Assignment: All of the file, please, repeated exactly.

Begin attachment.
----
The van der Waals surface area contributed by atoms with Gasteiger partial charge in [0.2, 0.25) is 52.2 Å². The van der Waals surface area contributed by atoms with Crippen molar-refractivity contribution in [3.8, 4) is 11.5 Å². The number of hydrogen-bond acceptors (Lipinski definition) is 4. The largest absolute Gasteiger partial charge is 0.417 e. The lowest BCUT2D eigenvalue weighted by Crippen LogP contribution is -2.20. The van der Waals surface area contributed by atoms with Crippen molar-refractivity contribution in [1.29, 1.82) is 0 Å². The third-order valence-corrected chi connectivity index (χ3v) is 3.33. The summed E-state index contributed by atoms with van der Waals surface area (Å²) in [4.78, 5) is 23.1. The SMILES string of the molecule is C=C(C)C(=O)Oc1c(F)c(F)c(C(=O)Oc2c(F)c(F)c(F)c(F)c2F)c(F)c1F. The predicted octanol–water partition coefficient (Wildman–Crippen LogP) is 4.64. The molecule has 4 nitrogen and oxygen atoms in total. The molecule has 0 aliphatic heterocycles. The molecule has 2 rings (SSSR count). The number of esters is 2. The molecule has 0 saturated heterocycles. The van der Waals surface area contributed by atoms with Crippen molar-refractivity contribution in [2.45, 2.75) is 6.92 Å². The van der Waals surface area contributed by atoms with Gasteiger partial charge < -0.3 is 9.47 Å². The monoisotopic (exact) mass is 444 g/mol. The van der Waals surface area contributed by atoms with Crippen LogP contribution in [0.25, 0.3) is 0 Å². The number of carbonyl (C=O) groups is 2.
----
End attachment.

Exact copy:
The van der Waals surface area contributed by atoms with Gasteiger partial charge in [0.2, 0.25) is 52.2 Å². The van der Waals surface area contributed by atoms with Crippen molar-refractivity contribution in [3.8, 4) is 11.5 Å². The number of hydrogen-bond acceptors (Lipinski definition) is 4. The largest absolute Gasteiger partial charge is 0.417 e. The lowest BCUT2D eigenvalue weighted by Crippen LogP contribution is -2.20. The van der Waals surface area contributed by atoms with Crippen molar-refractivity contribution in [1.29, 1.82) is 0 Å². The third-order valence-corrected chi connectivity index (χ3v) is 3.33. The summed E-state index contributed by atoms with van der Waals surface area (Å²) in [4.78, 5) is 23.1. The SMILES string of the molecule is C=C(C)C(=O)Oc1c(F)c(F)c(C(=O)Oc2c(F)c(F)c(F)c(F)c2F)c(F)c1F. The predicted octanol–water partition coefficient (Wildman–Crippen LogP) is 4.64. The molecule has 4 nitrogen and oxygen atoms in total. The molecule has 0 aliphatic heterocycles. The molecule has 2 rings (SSSR count). The number of esters is 2. The molecule has 0 saturated heterocycles. The van der Waals surface area contributed by atoms with Crippen molar-refractivity contribution in [2.45, 2.75) is 6.92 Å². The van der Waals surface area contributed by atoms with Gasteiger partial charge < -0.3 is 9.47 Å². The monoisotopic (exact) mass is 444 g/mol. The van der Waals surface area contributed by atoms with Crippen LogP contribution in [0.25, 0.3) is 0 Å². The number of carbonyl (C=O) groups is 2.